The problem with threatening people is that in order for it to continue to work, you have to continue to threaten them (well… there are other problems, but this is the relevant one for this discussion). And, as has happened, students no longer care about grades, or their parents believe their low grades are the fault of the teacher, then the whole system falls apart. You can only threaten people with things they care about. I’m not suggesting that we shouldn’t hold learners accountable, but if we’re trying to encourage people to care about their work, about their world, is it practical to have it only work when someone is threatening them?

That is the Achilles’ heel of the whole professional development system. If people don’t care about professional development, about being good at what they’re doing, then no monitoring system or amount of pressure will help. It’s not possible.  People will comply and sit out whatever training is good value for points and dishes out beefy food, but they will not be in it for real.  It won’t have any effect at all:

We have not built an education system that encourages people to be engaged. The system is not designed to do it. It’s designed to get people to a ‘standard of knowing.’ Knowing a thing, in the sense of being able to repeat it back or demonstrate it, has no direct relationship to ‘engagement’. There are certainly some teachers that create spaces where engagement occurs, but they are swimming upstream, constantly battling the dreaded assessment and the need to cover the curriculum.

What can be done?  Teacher professional development should be encouraged, but not as a top-down imposed tick-box exercise.  School-based communities of teachers working together can help, as long as they’re not hijacked by bureaucrats.  Accountability should be bottom-up, from learners and parents, rather than a top-down exercise.  More attention  in teacher training should go to instilling the love of learning and truly expanding one’s knowledge for the subject rather than acquiring knowledge (which is forgotten soon afterwards) and passing a hurdle.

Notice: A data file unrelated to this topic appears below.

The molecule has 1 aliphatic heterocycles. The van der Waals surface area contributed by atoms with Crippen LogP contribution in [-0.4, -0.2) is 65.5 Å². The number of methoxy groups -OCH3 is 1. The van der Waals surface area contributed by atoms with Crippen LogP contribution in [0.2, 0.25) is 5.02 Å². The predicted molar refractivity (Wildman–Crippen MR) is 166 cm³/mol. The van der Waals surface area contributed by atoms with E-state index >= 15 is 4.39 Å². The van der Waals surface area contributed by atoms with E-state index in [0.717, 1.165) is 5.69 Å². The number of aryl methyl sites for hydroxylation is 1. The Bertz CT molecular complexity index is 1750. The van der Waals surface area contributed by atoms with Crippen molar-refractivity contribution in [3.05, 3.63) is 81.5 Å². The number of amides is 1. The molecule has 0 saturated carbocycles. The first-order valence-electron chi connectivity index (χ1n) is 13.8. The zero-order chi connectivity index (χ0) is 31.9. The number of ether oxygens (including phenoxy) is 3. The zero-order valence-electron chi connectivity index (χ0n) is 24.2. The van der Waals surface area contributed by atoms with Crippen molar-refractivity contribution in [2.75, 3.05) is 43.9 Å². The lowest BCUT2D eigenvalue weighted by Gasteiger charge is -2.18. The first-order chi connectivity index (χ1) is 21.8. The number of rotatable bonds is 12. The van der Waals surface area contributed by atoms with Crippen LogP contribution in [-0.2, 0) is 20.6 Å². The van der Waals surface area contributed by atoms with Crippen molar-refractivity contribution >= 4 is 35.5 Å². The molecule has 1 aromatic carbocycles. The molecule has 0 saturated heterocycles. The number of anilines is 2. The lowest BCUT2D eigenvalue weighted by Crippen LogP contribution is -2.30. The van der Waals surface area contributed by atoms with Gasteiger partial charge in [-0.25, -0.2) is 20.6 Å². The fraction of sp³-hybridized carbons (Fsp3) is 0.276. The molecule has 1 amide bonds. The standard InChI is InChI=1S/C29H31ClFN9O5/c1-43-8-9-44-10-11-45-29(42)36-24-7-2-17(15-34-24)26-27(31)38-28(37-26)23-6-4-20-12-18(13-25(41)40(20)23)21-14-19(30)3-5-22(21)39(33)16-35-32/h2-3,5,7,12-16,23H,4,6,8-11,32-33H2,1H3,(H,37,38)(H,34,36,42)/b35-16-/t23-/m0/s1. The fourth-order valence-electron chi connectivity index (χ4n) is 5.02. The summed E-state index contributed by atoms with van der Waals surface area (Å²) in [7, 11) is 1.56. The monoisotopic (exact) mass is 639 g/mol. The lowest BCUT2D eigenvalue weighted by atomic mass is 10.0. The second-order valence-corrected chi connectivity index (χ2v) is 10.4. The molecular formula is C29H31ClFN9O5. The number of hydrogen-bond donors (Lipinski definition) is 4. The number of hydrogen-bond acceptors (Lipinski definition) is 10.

There is actually some evidence about what elements in an education make people successful and happy later in life. Gallup, a large polling company, investigated relations between people’s education and their success and wellbeing a few years after graduation.  Martin Feldstein writes:

Again, the institution type didn’t matter. It really comes down to feeling connected to your school work and your teachers, which does not correlate well with the various traditional criteria people use for evaluating the quality of an educational institution. If you buy Gallup’s chain of argument and evidence this, in turn, suggests that being a hippy-dippy earthy-crunchy touchy-feely constructivy-connectivy commie pinko guide on the side will produce more productive workers and a more robust economy (not to mention healthier, happier human beings who get sick less and therefore keep healthcare costs lower) than being a hard-bitten Taylorite-Skinnerite practical this-is-the-real-world-kid type career coach.

Factors in people’s education that moved the needle in Gallup’s ‘Wellbeing Index’ were:

1.7 times higher if “I had a mentor who encouraged me to pursue my goals and dreams”
1.5 times higher if “I had at least one professor at [College] who made me excited about learning”
1.7 times higher if “My professors at [College] cared about me as a person”
1.5 times higher if “I had an internship or job that allowed me to apply what I was learning in the classroom”
1.1 times higher if “I worked on a project that took a semester or more to complete”